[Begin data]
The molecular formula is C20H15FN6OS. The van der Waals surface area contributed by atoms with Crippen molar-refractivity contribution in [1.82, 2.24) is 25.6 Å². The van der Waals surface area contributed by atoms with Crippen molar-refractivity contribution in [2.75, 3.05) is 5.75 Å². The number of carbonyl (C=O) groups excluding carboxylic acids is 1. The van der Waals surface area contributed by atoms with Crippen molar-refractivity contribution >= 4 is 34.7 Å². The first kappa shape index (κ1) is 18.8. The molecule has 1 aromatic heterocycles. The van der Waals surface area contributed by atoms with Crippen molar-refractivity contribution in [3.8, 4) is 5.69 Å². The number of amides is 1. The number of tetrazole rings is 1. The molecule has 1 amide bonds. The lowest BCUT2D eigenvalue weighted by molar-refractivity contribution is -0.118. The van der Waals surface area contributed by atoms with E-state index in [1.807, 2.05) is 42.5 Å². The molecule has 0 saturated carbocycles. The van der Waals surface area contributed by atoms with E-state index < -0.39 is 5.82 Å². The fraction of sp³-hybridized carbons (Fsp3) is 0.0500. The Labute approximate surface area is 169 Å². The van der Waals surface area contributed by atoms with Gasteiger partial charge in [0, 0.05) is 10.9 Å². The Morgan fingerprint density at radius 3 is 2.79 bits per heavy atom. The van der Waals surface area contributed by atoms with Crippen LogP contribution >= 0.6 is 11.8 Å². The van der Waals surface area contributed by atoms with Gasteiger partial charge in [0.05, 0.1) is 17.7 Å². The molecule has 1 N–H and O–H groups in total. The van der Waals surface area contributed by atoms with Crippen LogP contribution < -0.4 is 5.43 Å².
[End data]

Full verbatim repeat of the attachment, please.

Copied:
The molecular formula is C20H15FN6OS. The van der Waals surface area contributed by atoms with Crippen molar-refractivity contribution in [1.82, 2.24) is 25.6 Å². The van der Waals surface area contributed by atoms with Crippen molar-refractivity contribution in [2.75, 3.05) is 5.75 Å². The number of carbonyl (C=O) groups excluding carboxylic acids is 1. The van der Waals surface area contributed by atoms with Crippen molar-refractivity contribution >= 4 is 34.7 Å². The first kappa shape index (κ1) is 18.8. The molecule has 1 aromatic heterocycles. The van der Waals surface area contributed by atoms with Crippen molar-refractivity contribution in [3.8, 4) is 5.69 Å². The number of amides is 1. The number of tetrazole rings is 1. The molecule has 1 amide bonds. The lowest BCUT2D eigenvalue weighted by molar-refractivity contribution is -0.118. The van der Waals surface area contributed by atoms with E-state index in [1.807, 2.05) is 42.5 Å². The molecule has 0 saturated carbocycles. The van der Waals surface area contributed by atoms with E-state index < -0.39 is 5.82 Å². The fraction of sp³-hybridized carbons (Fsp3) is 0.0500. The Labute approximate surface area is 169 Å². The van der Waals surface area contributed by atoms with Gasteiger partial charge in [0, 0.05) is 10.9 Å². The Morgan fingerprint density at radius 3 is 2.79 bits per heavy atom. The van der Waals surface area contributed by atoms with Crippen LogP contribution >= 0.6 is 11.8 Å². The van der Waals surface area contributed by atoms with Gasteiger partial charge in [0.05, 0.1) is 17.7 Å². The molecule has 1 N–H and O–H groups in total. The van der Waals surface area contributed by atoms with Crippen LogP contribution < -0.4 is 5.43 Å².